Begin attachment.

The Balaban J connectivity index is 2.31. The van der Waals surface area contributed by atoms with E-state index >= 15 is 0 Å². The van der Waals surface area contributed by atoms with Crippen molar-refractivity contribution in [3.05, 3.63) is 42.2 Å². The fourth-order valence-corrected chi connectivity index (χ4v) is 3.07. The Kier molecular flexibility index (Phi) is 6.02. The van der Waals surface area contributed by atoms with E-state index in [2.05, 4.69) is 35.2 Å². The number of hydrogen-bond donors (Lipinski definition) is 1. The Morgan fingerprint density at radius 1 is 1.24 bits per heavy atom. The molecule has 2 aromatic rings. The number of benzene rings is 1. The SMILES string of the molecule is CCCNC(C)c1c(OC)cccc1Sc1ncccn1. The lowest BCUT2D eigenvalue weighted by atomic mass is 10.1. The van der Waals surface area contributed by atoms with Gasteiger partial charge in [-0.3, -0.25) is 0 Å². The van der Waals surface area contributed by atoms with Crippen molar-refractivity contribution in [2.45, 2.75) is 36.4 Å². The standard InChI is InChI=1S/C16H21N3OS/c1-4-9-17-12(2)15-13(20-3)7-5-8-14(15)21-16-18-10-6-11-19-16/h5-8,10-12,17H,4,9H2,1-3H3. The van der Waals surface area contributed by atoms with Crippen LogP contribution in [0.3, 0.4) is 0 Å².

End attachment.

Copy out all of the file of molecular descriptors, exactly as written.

The Balaban J connectivity index is 2.31. The van der Waals surface area contributed by atoms with E-state index >= 15 is 0 Å². The van der Waals surface area contributed by atoms with Crippen molar-refractivity contribution in [3.05, 3.63) is 42.2 Å². The fourth-order valence-corrected chi connectivity index (χ4v) is 3.07. The Kier molecular flexibility index (Phi) is 6.02. The van der Waals surface area contributed by atoms with E-state index in [2.05, 4.69) is 35.2 Å². The number of hydrogen-bond donors (Lipinski definition) is 1. The Morgan fingerprint density at radius 1 is 1.24 bits per heavy atom. The molecule has 2 aromatic rings. The number of benzene rings is 1. The SMILES string of the molecule is CCCNC(C)c1c(OC)cccc1Sc1ncccn1. The lowest BCUT2D eigenvalue weighted by atomic mass is 10.1. The van der Waals surface area contributed by atoms with Gasteiger partial charge in [-0.3, -0.25) is 0 Å². The van der Waals surface area contributed by atoms with Crippen molar-refractivity contribution in [2.45, 2.75) is 36.4 Å². The standard InChI is InChI=1S/C16H21N3OS/c1-4-9-17-12(2)15-13(20-3)7-5-8-14(15)21-16-18-10-6-11-19-16/h5-8,10-12,17H,4,9H2,1-3H3. The van der Waals surface area contributed by atoms with Crippen LogP contribution in [0.3, 0.4) is 0 Å².